Monday, November 12, 2012

Militant Secularism And Atheism: A Practical Application To Secularism

When Malcolm X was asked whether he considered himself "militant", he jokingly responded by saying he considered himself "Malcolm". Perhaps I can answer this question by saying I consider myself "Michael".

I have asked myself the question of whether I am a militant atheist. I don't think I am militant, so much as I am polemic. I have no intention of killing or physically harming anyone on behalf of my beliefs. I believe in peace, love and justice. When it comes to politics, I will say that I am and I support those who are adamant about furthering the secular agenda. When it comes to my personal life, I am usually enthusiastic when it comes to debating my convictions and this could be perceived as being militant.

That said, I do not support state atheism in any sort of communist style system that would restrict religious practice, and I do support the rights of the religious to practice their personal faith free from persecution. My support for them ends when they begin trying to advance their religious-based beliefs in government because it is then that they are violating my freedom from religion.

But as I've engaged in debate over secularism with those who are actively against it, I feel the need to clarify my positions. One of the bonuses of debate is that it does force you to sharpen your convictions as they are cross-examined. Let me lay down for a moment some of the core points on my views towards secularism.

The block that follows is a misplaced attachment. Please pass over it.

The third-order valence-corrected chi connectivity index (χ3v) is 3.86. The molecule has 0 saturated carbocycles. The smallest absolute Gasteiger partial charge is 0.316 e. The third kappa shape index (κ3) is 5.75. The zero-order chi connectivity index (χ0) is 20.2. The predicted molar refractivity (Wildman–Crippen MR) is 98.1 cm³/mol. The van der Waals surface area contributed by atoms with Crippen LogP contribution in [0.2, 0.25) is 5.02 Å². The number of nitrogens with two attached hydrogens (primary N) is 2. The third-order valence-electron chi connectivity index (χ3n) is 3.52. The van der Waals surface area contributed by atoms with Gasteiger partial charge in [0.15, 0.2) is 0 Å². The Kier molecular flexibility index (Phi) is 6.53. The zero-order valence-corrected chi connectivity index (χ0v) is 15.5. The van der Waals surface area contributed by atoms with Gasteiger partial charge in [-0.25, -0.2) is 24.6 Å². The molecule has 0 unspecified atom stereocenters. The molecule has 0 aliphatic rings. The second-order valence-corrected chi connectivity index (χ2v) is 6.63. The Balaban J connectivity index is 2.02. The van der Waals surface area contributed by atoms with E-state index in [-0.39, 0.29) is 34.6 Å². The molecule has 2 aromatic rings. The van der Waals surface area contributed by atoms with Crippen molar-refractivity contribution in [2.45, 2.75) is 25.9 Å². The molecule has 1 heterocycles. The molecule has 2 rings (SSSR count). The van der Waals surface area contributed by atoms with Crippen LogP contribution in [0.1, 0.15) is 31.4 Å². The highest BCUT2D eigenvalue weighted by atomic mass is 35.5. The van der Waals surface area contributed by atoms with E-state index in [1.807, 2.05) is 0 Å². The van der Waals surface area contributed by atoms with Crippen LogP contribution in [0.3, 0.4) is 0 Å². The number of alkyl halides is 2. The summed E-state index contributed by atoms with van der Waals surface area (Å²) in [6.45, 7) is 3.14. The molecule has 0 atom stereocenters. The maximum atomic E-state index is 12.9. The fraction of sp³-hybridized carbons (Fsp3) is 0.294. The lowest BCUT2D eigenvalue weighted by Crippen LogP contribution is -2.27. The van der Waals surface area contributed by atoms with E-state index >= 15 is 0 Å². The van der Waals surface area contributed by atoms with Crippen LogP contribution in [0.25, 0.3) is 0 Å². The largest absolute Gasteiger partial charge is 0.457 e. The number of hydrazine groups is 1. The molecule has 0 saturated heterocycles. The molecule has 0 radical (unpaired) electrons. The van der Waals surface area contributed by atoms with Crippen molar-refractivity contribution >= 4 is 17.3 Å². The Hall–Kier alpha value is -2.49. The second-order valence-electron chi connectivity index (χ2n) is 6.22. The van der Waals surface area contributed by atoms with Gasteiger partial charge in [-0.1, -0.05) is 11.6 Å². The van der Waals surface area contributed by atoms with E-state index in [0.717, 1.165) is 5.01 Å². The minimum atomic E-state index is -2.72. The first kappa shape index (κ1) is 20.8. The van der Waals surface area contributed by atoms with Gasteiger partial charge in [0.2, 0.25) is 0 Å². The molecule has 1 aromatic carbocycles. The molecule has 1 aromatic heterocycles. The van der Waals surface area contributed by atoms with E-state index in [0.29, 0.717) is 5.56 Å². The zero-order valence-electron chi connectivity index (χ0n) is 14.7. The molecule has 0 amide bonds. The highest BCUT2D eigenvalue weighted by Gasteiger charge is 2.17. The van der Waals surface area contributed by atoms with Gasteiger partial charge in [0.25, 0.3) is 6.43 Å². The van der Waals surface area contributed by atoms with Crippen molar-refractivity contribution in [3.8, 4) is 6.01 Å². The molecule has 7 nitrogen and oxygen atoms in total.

1. First, secularism is not a religion. It is a principle; it is a political ideology. If secularism cannot be advanced in government because you classify it as a religion, then you would also not be able to advance democracy as well because it would be classified as a religion too and we would have a situation where no set of political beliefs would enter the government. 
  2. Secularism is to keep religious organizations and dignitaries separate from government. This does not mean that someone with religion cannot become an appointed or elected politician, it just means that those with religion in government should base laws and policy free from their religious traditions and dogma.
  3. Basing policy free from religious traditions and dogma does not mean that one cannot advance a moral position that their religion also agrees with, it means that the person in government must be able to give a valid argument on their position, without appeal to their religion. In other words, they must justify their political position in secular terms using reason and science. If their justification for their position is to say "my Bible/Torah/Qur'an says it is wrong so I do too" that is a violation of secularism.